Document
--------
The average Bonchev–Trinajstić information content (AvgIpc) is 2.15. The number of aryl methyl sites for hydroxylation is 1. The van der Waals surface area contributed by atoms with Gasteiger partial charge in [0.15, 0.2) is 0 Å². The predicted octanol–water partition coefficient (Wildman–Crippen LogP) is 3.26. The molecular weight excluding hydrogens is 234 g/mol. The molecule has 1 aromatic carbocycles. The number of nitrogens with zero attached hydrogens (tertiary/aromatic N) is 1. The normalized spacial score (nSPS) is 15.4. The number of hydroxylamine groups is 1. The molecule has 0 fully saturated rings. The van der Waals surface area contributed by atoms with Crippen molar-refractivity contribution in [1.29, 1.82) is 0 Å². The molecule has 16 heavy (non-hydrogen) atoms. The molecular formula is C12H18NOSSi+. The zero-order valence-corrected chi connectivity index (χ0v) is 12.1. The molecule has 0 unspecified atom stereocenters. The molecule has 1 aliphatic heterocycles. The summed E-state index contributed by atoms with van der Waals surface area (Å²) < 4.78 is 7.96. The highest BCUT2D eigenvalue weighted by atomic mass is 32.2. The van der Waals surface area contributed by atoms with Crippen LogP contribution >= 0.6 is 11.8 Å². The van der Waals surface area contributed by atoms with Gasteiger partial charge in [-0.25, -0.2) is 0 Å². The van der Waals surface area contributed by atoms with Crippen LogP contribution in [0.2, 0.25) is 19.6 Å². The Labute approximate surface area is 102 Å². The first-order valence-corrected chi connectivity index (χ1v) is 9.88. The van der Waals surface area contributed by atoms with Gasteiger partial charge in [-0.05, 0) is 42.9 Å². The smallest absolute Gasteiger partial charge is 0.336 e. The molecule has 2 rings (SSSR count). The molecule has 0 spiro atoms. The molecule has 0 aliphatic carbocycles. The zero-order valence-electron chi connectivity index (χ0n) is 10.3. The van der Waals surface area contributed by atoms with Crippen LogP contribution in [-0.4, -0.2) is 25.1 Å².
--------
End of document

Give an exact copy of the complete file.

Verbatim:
The average Bonchev–Trinajstić information content (AvgIpc) is 2.15. The number of aryl methyl sites for hydroxylation is 1. The van der Waals surface area contributed by atoms with Gasteiger partial charge in [0.15, 0.2) is 0 Å². The predicted octanol–water partition coefficient (Wildman–Crippen LogP) is 3.26. The molecular weight excluding hydrogens is 234 g/mol. The molecule has 1 aromatic carbocycles. The number of nitrogens with zero attached hydrogens (tertiary/aromatic N) is 1. The normalized spacial score (nSPS) is 15.4. The number of hydroxylamine groups is 1. The molecule has 0 fully saturated rings. The van der Waals surface area contributed by atoms with Crippen molar-refractivity contribution in [1.29, 1.82) is 0 Å². The molecule has 16 heavy (non-hydrogen) atoms. The molecular formula is C12H18NOSSi+. The zero-order valence-corrected chi connectivity index (χ0v) is 12.1. The molecule has 0 unspecified atom stereocenters. The molecule has 1 aliphatic heterocycles. The summed E-state index contributed by atoms with van der Waals surface area (Å²) < 4.78 is 7.96. The highest BCUT2D eigenvalue weighted by atomic mass is 32.2. The van der Waals surface area contributed by atoms with Crippen LogP contribution >= 0.6 is 11.8 Å². The van der Waals surface area contributed by atoms with Gasteiger partial charge in [-0.25, -0.2) is 0 Å². The van der Waals surface area contributed by atoms with Crippen LogP contribution in [0.2, 0.25) is 19.6 Å². The Labute approximate surface area is 102 Å². The first-order valence-corrected chi connectivity index (χ1v) is 9.88. The van der Waals surface area contributed by atoms with Gasteiger partial charge in [-0.05, 0) is 42.9 Å². The smallest absolute Gasteiger partial charge is 0.336 e. The molecule has 2 rings (SSSR count). The molecule has 0 spiro atoms. The molecule has 0 aliphatic carbocycles. The zero-order valence-electron chi connectivity index (χ0n) is 10.3. The van der Waals surface area contributed by atoms with Crippen LogP contribution in [-0.4, -0.2) is 25.1 Å².